FIG. 3 also illustrates that a view volume 308 may subsequently be created to see or view the contents of a volume as they were at some point in the past. In general, view volumes provide access to previous points-in-time and can support normal volume I/O operations. A view volume PITC may track the difference between the original PITC from which the view volume was generated, and the view volume allows the user to access the information contained within the original PITC without modifying the underlying data of the original PITC. In this sense, a view volume branches from the PITC from which it was generated and may support such actions as, but not limited to, recovery, test, backup operations, etc. In the example shown, the view volume 308 may be created from snapshot or PITC 210, which was taken at T2. Thus, the view volume 308 provides a view of the volume as it was at time T2. The view volume may initially be an active snapshot or PITC and may satisfy all read and write requests to the view volume. However, a view volume 308 may also take advantage of snapshot capabilities and have snapshots or PITCs of its own similarly generated at predetermined time intervals, user configured dynamic time stamps, such as, every few minutes or hours, etc., or at times directed by the server. In this regard, the view volume may include an active PITC 310 and one or more snapshots or PITCs, e.g., 312, that were generated at previous points in time. In many embodiments, the active PITC for the view volume is the only snapshot or PITC for the view volume that may accept write requests.

During a basic life cycle of a snapshot or PITC, the snapshot or PITC may go through a number of following states before it is committed as read-only:

1. Create page table—Upon creation of the PITC, a page table may be created.

2. Commit space for PITC to disk—This generates the storage on the disk for the PITC. By writing the table at this point, it may ensure that the required space to store the table information is allocated before the PITC is taken. At the same time, the PITC object may also committed to the disk.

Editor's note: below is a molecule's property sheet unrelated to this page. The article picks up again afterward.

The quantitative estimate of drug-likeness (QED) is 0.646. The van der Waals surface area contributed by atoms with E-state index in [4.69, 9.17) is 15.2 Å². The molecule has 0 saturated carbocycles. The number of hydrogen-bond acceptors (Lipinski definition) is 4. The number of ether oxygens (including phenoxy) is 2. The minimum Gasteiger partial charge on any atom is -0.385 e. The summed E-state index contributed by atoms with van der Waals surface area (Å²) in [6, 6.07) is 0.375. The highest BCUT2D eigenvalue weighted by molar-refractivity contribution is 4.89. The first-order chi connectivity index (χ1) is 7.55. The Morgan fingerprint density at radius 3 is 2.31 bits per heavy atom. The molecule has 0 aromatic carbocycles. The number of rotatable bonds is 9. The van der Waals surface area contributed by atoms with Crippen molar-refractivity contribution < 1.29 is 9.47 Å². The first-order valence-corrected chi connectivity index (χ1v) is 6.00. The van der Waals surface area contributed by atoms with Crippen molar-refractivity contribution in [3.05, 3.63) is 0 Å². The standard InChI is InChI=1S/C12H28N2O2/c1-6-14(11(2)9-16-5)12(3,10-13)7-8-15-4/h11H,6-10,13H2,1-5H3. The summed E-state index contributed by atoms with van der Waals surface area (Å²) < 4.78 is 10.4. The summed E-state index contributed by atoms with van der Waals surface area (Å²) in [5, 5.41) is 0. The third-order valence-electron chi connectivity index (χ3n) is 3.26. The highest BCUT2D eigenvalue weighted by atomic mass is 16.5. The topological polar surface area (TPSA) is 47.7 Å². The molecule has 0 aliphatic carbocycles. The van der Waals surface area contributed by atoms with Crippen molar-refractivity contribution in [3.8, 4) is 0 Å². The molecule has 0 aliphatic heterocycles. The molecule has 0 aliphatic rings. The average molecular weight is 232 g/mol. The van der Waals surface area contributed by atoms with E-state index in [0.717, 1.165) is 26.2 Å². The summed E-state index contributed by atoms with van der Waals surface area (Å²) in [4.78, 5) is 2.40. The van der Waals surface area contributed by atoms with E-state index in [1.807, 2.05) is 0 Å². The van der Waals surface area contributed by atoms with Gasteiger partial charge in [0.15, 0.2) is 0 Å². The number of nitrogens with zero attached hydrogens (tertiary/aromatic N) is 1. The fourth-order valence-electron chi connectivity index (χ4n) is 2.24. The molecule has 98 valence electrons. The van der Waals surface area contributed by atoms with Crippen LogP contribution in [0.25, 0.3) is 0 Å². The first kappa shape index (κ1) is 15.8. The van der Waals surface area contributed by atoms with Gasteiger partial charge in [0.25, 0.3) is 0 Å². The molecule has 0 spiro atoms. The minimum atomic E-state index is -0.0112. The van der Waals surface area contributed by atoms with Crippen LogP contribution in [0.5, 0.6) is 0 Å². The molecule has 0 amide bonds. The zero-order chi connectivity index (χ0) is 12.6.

3. Accept I/O—As the AP, it may now handle read and write requests for the volume. In many embodiments, this is the only state that accepts write requests to the table.

4. Commit PITC table to disk as read-only—The PITC is no longer the AP, and no longer accepts additional pages. A new AP has taken over. In some embodiments, the table will no longer change unless it is removed during a coalesce operation with one or more other snapshots or PITCs. In this sense, it is read-only.

5. Release table memory—Frees any extra memory that the table required in order to release available resources.

As described above, conventional methods of replicating data to backup storage can result in extra, unnecessary data being transferred between the source site and backup site. For example, in the example method illustrated in FIG. 1, each and every snapshot will nonetheless be, at least temporarily, replicated to the backup site.

The present disclosure improves snapshot and replication processes for historical data in a data storage system, such as but not limited to the type of data storage system described in U.S. Pat. No. 7,613,945. The disclosed improvements can provide more cost effective and/or more efficient replication processes for, by way of example, backup or historical data.